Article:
Google is in the house! And it's staying for dinner. That was the message from Google Enterprise executives Michael Lock and Clay Bavor as they concluded their discussion with an audience of customers and potential customers at the recent InformationWeek 500 Conference.
How fortunate for me, I thought sarcastically throughout their presentation.
Google is important. I know. Google and Apple will become a critical part of our IT in the next few years. At some point in the not-too-distant future, most of our employees will access enterprise data from devices that don't run Windows. But it's going to be a bumpy ride.
It took self-discipline to look past the Google speakers' pompous attitude. I'm trying to be positive, but their repeated references to the fact that Google's consumer products pay for the vendor's enterprise product development--so Google simply can't lose in the enterprise--got under my skin.
It's all in the numbers for Google. Hundreds of millions of users can't be wrong. It signs up people for its software tools, and then it figures out how to make money. Enterprises can take it or leave it, and Google knows we will take it, the execs all but suggested.
I'm not so sure. While we're integrating consumer technology into our business, we also deliver many purpose-built systems to provide a competitive business edge. We depend on reliable, focused vendor support. We need to understand future product direction. We need partners that don't chase shiny new things for a living and understand the discipline of delivering shareholder value through risk-managed innovation and execution. (SAP, listen up.)
I don't think Google gets this point at all. Another CIO attendee at the conference questioned Google about its lack of a product road map. Bavor, Google Enterprise's head of product management, replied with some effervescent, hand-waving description of Google's process for creating incredible products of all sorts that increase productivity and generate a fabulous (or was it amazing?) experience.
And then Lock, the Google Enterprise VP, attempted to explain the vendor's development cycle. He explained that Google can't share much more than a six-month vision because it doesn't know what it will be doing beyond that time frame.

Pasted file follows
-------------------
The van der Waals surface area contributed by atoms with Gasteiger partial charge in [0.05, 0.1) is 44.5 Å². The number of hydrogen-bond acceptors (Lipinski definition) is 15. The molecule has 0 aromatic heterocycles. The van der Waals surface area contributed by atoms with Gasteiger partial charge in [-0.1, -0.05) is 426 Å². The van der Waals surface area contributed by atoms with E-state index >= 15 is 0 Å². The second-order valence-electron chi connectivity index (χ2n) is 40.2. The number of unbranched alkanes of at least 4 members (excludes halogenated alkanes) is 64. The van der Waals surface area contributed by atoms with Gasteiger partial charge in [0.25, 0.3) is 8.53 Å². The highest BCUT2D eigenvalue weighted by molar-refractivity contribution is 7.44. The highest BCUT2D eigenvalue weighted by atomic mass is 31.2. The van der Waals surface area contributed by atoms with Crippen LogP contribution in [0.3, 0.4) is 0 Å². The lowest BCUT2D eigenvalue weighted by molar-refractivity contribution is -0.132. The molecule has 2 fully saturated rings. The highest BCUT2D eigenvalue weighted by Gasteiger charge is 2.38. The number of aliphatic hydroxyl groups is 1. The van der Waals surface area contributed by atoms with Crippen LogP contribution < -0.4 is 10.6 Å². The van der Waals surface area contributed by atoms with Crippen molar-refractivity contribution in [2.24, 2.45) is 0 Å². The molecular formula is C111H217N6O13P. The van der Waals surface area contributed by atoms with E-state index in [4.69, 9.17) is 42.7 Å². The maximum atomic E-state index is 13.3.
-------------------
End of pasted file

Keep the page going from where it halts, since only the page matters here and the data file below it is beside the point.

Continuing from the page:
That's unsettling for an enterprise CIO. I could be part of the in crowd and say that I get it. But I'm not sure I do. It can take me six months to socialize (my favorite new buzzword) an innovation, and another six to implement it. Google, is that product going to be around after six months, or replaced?
The cynics will tell me I need to be a more nimble innovator and implement mass organizational change in a month or two. Fortunately for my employer, I realize the nonsense in this notion. Business change is risky.
Am I starting to sound like one of those "MBA types" InformationWeek contributor Jonathan Feldman referred to in a recent column on this same Google presentation? Jonathan asked if we MBA types really need a five-year road map to use Google's Hangouts for staff meetings.
That's stretching the point. Videoconferencing has been around for a while. Vendors chasing the consumer market, most notably Skype (now part of Microsoft), lowered the cost of and barrier to entry. However, consumer products such as Hangouts do little to address the network load implications and the change management required to truly engage an entire organization in videoconferencing. I could ignore the cultural reality and blame those who don't "get it" for resisting change, but marginalizing employees has ugly consequences.
I will take what I can get from Google, but I see a gap between what I need and what it promises. This is why my company recently switched from Google to Microsoft as the map provider for our customer portal. Microsoft was simply more enterprise-friendly.
Google, I know you don't care. As a midsize enterprise, we aren't even a pixel on your radar screen. I hope some larger enterprises are able to help you pave this road for the rest of us.
Google, you have some great products. You have market share, cash, and the ability to innovate. You also have the opportunity to change the world in many other ways, but it will take some adjustment in thinking and approach to conquer the enterprise. An attitude adjustment wouldn't be a bad start.